Budgeting, strategic thinking, historic analysis, trending… and don’t forget to close the year strong! These activities and expectations consume the thoughts and actions of most sales leaders as we enter the final quarter of the year.
Below are five sales management planning tips the EcSELL Institute states will prove to be more effective than traditional planning methods.
1.Strategic thinking—is not just reserved for the C Suite. Everyone on your team has thoughts and ideas. Hold a team meeting, including reps, managers and execs, where the topic should be “forward thinking strategies”. Handled the proper way, you will receive more actionable thoughts than if it were an “exec only” meeting.
2. Setting goals—ask every sales rep, manager, executive to set their own goals, don’t give them their goals. The vast majority of the time, when goals are created by the individual they exceed what is needed from the company.
3. Understand all goals—take the time to discover not just the professional, but also the personal goals of everyone on your team. How can you help those on your team “make progress”, without understanding why they are working with you? Use a form such as this to discover how to motivate those on your team.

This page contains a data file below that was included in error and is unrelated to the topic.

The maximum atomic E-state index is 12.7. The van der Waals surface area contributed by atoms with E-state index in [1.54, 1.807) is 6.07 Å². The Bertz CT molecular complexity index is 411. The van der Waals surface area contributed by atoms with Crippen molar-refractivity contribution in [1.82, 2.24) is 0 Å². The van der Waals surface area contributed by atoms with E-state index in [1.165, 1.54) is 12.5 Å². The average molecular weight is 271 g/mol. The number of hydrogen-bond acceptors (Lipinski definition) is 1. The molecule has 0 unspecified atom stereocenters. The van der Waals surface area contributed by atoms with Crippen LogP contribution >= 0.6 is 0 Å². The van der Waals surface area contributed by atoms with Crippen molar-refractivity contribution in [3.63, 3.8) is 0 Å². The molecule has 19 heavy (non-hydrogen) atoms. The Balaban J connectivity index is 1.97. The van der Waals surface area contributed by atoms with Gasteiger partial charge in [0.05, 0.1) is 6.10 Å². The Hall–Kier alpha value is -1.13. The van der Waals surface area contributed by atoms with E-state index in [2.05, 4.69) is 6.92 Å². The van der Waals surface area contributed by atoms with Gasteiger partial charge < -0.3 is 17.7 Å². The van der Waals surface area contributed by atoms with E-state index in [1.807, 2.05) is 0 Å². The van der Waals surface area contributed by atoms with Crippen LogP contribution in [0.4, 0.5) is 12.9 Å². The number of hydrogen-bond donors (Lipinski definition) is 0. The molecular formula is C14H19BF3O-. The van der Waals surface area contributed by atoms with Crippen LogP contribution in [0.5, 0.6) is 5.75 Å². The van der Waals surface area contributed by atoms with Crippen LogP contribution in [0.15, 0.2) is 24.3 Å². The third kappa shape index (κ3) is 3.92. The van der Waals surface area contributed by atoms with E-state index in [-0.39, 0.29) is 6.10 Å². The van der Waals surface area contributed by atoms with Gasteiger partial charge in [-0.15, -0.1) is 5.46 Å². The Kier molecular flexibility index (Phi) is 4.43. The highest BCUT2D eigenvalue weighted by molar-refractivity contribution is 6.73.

4. Plans—if you who want more structure to your plans, create a planning template for your sales reps. This will insure all topics you deem pertinent to performance are covered. Having said that, don’t hesitate to give them a blank canvas, for you may learn a better way…
5. Sales management plans—most organizations have two types of plans; one for senior leadership, and one for the reps. What about the layer in between? All sales manager/leaders should create a plan that outlines how they will hit their number. Make sure all items that impact performance are covered:
Talent I.D. and Acquisition
Sales Methodology and Skills Development
Analytics and Performance Tracking
Planning (you should be doing this now!)
There is no greater way to plan than capturing the collective power of your entire team. Research proves that a plan only created with the input of a single person will not be as powerful or effective as one created by the collective.